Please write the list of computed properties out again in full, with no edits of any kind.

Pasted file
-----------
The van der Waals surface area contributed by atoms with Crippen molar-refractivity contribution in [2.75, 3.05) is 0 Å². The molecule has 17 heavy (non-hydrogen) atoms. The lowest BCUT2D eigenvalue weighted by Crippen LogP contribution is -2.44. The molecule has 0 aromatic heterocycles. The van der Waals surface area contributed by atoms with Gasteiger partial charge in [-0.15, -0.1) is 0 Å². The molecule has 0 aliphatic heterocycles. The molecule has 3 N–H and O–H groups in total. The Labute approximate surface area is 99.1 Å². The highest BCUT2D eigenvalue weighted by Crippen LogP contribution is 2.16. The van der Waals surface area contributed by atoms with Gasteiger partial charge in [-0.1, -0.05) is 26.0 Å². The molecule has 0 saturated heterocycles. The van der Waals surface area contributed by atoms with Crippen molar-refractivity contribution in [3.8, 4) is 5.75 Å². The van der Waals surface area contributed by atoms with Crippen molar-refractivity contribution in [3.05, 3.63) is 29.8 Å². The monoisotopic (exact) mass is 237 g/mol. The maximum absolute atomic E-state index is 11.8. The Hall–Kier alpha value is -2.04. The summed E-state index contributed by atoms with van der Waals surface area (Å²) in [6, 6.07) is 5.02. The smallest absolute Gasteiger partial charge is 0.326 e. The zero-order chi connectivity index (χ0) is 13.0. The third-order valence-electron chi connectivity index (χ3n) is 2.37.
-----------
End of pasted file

The van der Waals surface area contributed by atoms with Crippen molar-refractivity contribution in [2.75, 3.05) is 0 Å². The molecule has 17 heavy (non-hydrogen) atoms. The lowest BCUT2D eigenvalue weighted by Crippen LogP contribution is -2.44. The molecule has 0 aromatic heterocycles. The van der Waals surface area contributed by atoms with Gasteiger partial charge in [-0.15, -0.1) is 0 Å². The molecule has 0 aliphatic heterocycles. The molecule has 3 N–H and O–H groups in total. The Labute approximate surface area is 99.1 Å². The highest BCUT2D eigenvalue weighted by Crippen LogP contribution is 2.16. The van der Waals surface area contributed by atoms with Gasteiger partial charge in [-0.1, -0.05) is 26.0 Å². The molecule has 0 saturated heterocycles. The van der Waals surface area contributed by atoms with Crippen molar-refractivity contribution in [3.8, 4) is 5.75 Å². The van der Waals surface area contributed by atoms with Crippen molar-refractivity contribution in [3.05, 3.63) is 29.8 Å². The monoisotopic (exact) mass is 237 g/mol. The maximum absolute atomic E-state index is 11.8. The Hall–Kier alpha value is -2.04. The summed E-state index contributed by atoms with van der Waals surface area (Å²) in [6, 6.07) is 5.02. The smallest absolute Gasteiger partial charge is 0.326 e. The zero-order chi connectivity index (χ0) is 13.0. The third-order valence-electron chi connectivity index (χ3n) is 2.37.